It is said that a picture paints a thousand words. If so, people like William Junokichi “W.J.” Senda and Dennis Fujimoto have painted enough to fill libraries with their work.
Hank Soboleski relates in his book “History Makers of Kauai” the journey of Senda. turning a hobby into a business, being interned in 1942 and part of 1943, and of his legacy that has lived on long after his death in 1984.
Like Fujimoto, hundreds of Senda’s images appeared in the pages of The Garden Island newspaper.
Senda’s first camera was a Brownie box that he bought from a Montgomery Ward catalog, and in 1913, following two years of training at the Yamamoto Photo Studio in downtown Honolulu, he took his hard-earned savings and sailed off to Kaua’i to purchase the Gokan Photo Shop located in a cottage at Kapaia.
Senda settled in on Kaua’i, put up a freshly- painted sign lettered “Senda Photo Studio/’ and opened for business at his Kapaia shop, which also served as his residence.
Two years later he married Kayo Yamada, and the following year they moved to the new Tip Top Building in Lihu’e, which had been built on the site of the old Lihue Plantation stables and was located about where the telephone company building on Kuhio Highway now stands next to the round building of the Lihu’e Civic Center Mo’ikeha Building.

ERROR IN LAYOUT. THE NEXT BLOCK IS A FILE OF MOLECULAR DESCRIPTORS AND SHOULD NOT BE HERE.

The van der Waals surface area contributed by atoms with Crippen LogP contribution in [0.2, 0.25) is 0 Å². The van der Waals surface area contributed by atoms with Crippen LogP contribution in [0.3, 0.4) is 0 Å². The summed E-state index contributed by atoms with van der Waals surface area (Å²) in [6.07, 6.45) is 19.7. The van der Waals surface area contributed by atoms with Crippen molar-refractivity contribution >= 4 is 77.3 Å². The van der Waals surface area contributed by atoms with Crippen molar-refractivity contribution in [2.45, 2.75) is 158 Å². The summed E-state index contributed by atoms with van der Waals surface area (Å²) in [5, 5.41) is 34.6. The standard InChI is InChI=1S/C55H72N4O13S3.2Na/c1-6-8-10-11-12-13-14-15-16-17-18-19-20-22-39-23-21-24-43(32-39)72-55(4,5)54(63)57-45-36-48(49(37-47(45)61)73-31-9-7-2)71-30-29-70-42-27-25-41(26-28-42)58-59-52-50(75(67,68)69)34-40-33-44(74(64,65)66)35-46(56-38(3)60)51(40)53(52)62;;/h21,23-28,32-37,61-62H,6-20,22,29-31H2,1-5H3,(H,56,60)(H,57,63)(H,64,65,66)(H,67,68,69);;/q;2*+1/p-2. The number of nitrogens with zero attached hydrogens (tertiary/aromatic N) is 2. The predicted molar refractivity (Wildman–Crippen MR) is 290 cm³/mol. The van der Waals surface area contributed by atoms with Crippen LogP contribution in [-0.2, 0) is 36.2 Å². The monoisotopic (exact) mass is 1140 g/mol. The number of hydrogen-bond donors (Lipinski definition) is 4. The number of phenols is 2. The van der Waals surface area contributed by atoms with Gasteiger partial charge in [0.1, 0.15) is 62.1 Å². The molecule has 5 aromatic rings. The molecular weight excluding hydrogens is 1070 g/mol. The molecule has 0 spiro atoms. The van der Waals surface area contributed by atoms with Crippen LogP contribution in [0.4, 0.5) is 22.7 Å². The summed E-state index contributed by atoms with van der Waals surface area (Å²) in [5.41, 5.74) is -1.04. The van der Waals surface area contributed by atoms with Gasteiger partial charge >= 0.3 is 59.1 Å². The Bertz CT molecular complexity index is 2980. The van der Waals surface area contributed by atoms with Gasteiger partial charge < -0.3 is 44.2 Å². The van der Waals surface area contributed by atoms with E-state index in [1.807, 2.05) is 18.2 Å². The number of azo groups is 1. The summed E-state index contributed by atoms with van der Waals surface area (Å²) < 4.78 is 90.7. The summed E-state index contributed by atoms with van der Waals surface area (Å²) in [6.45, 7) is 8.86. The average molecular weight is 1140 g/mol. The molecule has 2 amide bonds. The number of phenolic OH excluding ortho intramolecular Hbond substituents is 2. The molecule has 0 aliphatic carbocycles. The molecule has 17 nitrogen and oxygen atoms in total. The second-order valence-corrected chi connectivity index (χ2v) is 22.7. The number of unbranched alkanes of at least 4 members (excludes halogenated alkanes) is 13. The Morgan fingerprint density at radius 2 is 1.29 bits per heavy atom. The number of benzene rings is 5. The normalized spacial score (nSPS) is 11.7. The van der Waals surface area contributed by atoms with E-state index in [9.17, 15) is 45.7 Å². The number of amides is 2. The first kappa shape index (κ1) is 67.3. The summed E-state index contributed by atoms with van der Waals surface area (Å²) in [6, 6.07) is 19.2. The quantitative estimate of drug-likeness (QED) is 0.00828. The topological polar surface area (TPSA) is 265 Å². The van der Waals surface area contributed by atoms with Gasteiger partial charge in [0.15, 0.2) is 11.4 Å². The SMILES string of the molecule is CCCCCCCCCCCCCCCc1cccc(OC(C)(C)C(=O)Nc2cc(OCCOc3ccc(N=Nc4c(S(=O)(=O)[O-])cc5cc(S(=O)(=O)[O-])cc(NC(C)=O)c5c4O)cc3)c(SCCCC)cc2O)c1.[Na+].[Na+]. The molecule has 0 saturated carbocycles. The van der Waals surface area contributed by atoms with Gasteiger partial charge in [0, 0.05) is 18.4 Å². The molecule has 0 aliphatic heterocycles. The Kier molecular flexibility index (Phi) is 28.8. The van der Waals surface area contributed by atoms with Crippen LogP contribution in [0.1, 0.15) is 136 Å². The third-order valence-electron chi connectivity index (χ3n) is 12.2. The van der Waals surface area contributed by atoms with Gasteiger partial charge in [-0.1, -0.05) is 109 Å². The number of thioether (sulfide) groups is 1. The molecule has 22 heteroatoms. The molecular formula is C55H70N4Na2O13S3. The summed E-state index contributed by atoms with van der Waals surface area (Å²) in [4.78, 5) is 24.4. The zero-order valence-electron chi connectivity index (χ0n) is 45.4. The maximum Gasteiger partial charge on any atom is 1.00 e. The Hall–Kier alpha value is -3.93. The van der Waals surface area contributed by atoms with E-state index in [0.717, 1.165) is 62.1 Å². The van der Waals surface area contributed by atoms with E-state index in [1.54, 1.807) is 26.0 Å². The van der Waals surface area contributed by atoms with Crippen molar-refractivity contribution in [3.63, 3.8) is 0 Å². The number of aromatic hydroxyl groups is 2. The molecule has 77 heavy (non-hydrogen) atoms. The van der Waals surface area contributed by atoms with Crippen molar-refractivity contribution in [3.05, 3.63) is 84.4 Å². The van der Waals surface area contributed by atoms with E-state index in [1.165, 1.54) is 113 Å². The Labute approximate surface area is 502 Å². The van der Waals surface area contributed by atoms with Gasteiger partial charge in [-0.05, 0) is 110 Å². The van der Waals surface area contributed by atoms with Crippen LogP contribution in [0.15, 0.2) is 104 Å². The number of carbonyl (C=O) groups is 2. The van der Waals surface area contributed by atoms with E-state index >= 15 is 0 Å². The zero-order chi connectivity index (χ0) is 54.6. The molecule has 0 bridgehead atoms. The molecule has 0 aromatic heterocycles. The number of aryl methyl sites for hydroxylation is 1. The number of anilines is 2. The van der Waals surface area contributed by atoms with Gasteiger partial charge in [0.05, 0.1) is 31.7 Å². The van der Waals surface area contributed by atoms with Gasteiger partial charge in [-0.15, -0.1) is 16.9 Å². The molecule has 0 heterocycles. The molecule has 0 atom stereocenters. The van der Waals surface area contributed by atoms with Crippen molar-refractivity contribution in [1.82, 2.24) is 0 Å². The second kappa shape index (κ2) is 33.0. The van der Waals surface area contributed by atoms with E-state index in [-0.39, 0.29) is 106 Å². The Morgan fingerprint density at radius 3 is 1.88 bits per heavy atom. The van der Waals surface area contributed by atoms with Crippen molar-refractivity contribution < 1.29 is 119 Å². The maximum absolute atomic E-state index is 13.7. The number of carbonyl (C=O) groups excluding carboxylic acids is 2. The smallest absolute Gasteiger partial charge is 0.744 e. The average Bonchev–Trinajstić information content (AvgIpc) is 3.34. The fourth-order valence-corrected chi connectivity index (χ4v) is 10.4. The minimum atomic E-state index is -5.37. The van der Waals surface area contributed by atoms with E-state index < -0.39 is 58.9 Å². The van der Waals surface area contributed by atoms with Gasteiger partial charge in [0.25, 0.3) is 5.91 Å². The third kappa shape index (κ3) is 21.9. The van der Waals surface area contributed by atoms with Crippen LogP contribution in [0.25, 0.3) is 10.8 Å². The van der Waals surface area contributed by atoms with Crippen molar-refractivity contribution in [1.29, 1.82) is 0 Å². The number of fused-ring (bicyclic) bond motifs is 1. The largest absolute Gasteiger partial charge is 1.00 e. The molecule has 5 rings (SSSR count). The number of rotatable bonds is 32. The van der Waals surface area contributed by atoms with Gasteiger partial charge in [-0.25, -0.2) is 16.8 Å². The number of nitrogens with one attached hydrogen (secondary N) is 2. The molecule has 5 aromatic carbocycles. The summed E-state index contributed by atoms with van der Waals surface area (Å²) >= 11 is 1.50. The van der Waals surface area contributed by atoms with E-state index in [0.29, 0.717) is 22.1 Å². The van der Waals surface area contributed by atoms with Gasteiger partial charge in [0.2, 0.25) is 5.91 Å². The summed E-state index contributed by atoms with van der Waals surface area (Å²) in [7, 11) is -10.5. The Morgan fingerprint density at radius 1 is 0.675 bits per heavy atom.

His photo shop was on the second floor, and the Sendas lived in an apartment at the back of the shop, but they later moved their household to Rice Camp, then situated adjacent to Rice Street, between Wa’a Road and Kalena Street, and over the years they had six children.
Family outings often revolved around weekend photo sessions, with the second-hand Dodge he bought in 1919 being the first of several used cars he purchased over the years to drive to weddings, family groups, and other events. His business and family grew during the next several years, and life was good. World War 11 changed all that, though the business survived and flourished. “Photos By Senda” became a well-known byline in island periodicals. He photographed over two generations of Kaua’fs school children, and the Senda Gallery at the Kaua’i Museum is dedicated in his honor. Senda retired in 1957, leaving his business to his children.